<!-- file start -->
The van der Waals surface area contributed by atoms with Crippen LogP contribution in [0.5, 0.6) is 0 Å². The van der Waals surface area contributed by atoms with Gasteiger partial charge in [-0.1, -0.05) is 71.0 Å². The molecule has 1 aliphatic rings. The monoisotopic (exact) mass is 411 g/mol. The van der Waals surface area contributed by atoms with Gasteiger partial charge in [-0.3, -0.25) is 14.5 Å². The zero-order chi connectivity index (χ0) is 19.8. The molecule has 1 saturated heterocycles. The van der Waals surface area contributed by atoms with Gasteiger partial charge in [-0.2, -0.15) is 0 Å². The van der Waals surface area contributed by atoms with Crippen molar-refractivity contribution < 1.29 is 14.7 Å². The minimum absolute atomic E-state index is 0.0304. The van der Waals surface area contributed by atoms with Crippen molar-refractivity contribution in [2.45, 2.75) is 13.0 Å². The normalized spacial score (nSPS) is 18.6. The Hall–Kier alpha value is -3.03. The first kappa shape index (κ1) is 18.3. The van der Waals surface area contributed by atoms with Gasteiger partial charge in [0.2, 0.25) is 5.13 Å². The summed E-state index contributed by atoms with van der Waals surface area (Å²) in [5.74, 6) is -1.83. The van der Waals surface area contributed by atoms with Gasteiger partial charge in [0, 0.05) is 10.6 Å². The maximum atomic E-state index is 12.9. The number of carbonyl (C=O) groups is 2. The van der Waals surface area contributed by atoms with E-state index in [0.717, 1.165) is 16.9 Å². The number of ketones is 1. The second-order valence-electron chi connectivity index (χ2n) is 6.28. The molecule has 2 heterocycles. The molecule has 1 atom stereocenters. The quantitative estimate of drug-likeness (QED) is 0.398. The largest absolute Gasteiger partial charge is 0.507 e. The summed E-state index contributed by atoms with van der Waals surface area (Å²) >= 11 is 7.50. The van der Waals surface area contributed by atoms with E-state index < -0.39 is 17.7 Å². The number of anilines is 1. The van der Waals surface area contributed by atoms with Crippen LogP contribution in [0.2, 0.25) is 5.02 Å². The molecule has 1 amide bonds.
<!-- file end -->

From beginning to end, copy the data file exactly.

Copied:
The van der Waals surface area contributed by atoms with Crippen LogP contribution in [0.5, 0.6) is 0 Å². The van der Waals surface area contributed by atoms with Gasteiger partial charge in [-0.1, -0.05) is 71.0 Å². The molecule has 1 aliphatic rings. The monoisotopic (exact) mass is 411 g/mol. The van der Waals surface area contributed by atoms with Gasteiger partial charge in [-0.3, -0.25) is 14.5 Å². The zero-order chi connectivity index (χ0) is 19.8. The molecule has 1 saturated heterocycles. The van der Waals surface area contributed by atoms with Gasteiger partial charge in [-0.2, -0.15) is 0 Å². The van der Waals surface area contributed by atoms with Crippen molar-refractivity contribution < 1.29 is 14.7 Å². The minimum absolute atomic E-state index is 0.0304. The van der Waals surface area contributed by atoms with Crippen molar-refractivity contribution in [2.45, 2.75) is 13.0 Å². The normalized spacial score (nSPS) is 18.6. The Hall–Kier alpha value is -3.03. The first kappa shape index (κ1) is 18.3. The van der Waals surface area contributed by atoms with Gasteiger partial charge in [0.2, 0.25) is 5.13 Å². The summed E-state index contributed by atoms with van der Waals surface area (Å²) in [5.74, 6) is -1.83. The van der Waals surface area contributed by atoms with Gasteiger partial charge in [0, 0.05) is 10.6 Å². The maximum atomic E-state index is 12.9. The number of carbonyl (C=O) groups is 2. The van der Waals surface area contributed by atoms with E-state index in [0.717, 1.165) is 16.9 Å². The number of ketones is 1. The second-order valence-electron chi connectivity index (χ2n) is 6.28. The molecule has 2 heterocycles. The molecule has 1 atom stereocenters. The quantitative estimate of drug-likeness (QED) is 0.398. The largest absolute Gasteiger partial charge is 0.507 e. The summed E-state index contributed by atoms with van der Waals surface area (Å²) >= 11 is 7.50. The van der Waals surface area contributed by atoms with E-state index < -0.39 is 17.7 Å². The number of anilines is 1. The van der Waals surface area contributed by atoms with Crippen LogP contribution in [0.2, 0.25) is 5.02 Å². The molecule has 1 amide bonds.